So how do the creators of this show about a spelling bee keep audience attention? Certainly the music and dance do not leave indelible marks, although both added charm to the more interesting spoken repartee. And, by the way, why weren’t the songs listed in the Playbill as most musicals do? Besides the pauses for the stories of the kids in the cast, the gimmick of bringing four audience members on stage to compete, the mentions of current day hot issues (e.g. the current presidential administration, runaway moms, gay parenting, sexual predators in the schools), the anchoring of the kids in the cast to local schools, there are the theatrics of messing with time. In one scene late in the show, director James Lapine both speeds up the talking and movement and then reverses into slow mo. However the bigger move is keeping everyone in their seats for the entire one-hour-and-forty-five minute show and providing a theatrical intermission where the ousted student Chip appears and throws candy and chips into the audience. The Dresser and most audience members would probably prefer getting up without the fear of getting caught by the hall monitor. While Jean-Paul Sartre was worried about his audience meeting a war time curfew (so he kept No Exit to one act and no intermission), the Dresser suspects the creators of The 25th Annual Putnam County Spelling Bee were worried about their audience skipping out.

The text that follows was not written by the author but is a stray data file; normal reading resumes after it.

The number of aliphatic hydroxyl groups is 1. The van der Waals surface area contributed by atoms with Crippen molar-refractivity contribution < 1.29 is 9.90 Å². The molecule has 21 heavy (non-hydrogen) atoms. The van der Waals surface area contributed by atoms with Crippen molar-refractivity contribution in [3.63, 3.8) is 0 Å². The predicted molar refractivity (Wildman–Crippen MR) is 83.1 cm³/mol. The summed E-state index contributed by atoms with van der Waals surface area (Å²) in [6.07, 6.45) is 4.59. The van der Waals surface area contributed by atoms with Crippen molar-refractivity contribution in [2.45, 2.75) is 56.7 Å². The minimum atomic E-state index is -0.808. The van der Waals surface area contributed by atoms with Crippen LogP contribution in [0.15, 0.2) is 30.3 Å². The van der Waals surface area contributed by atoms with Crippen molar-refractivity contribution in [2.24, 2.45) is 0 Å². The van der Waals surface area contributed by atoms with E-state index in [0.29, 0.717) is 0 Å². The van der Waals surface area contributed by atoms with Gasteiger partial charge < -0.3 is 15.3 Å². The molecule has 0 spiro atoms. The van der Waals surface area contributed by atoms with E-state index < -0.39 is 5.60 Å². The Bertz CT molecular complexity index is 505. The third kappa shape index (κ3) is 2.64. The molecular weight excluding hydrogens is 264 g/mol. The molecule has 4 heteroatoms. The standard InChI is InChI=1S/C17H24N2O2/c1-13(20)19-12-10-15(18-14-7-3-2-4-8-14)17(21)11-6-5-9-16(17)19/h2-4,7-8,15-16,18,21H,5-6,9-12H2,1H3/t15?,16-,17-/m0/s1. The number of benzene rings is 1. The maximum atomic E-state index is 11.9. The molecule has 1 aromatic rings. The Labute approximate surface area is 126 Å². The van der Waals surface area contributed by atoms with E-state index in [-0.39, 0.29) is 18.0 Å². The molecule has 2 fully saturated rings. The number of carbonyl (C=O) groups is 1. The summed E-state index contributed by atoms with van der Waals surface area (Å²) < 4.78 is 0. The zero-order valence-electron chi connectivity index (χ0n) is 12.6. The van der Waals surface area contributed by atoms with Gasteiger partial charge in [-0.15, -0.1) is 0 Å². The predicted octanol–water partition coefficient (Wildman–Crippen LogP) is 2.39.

Poet Christopher Bursk has written on the subject of adolescent kids and the words they use. Here is an excerpt from one of his poems.


Words spit out, chosen
for their ugliness, sounding like bad-tasting vegetables,
roots you’d feed to pigs,
food only the hungry would eat.
Geeks, my oldest boy whispers
meaning the kids from the district’s other high school,
rah-rahs, bandos,
wanting the to overhear,
to make out the words his lips form.
Nerd, his younger brother says,
as we pass a boy on a bike;
he means any kid who wears plaid, has glasses, rides alone,
his mouth open
as if swallowing, as if the wind’s rushing in,
as if there were air all inside him.
My children laugh when I tell them
how in fifth grade I was voted best girl.
My sons howl in delight, knowing
they’re in no danger of being elected that.

by Christopher Bursk
from The Way Water Rubs Stone

Copyright © 2007 Christopher Bursk


Comments (1)

Delightful as the show purports to be.

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This page contains a single entry from the blog posted on October 25, 2007 4:00 PM.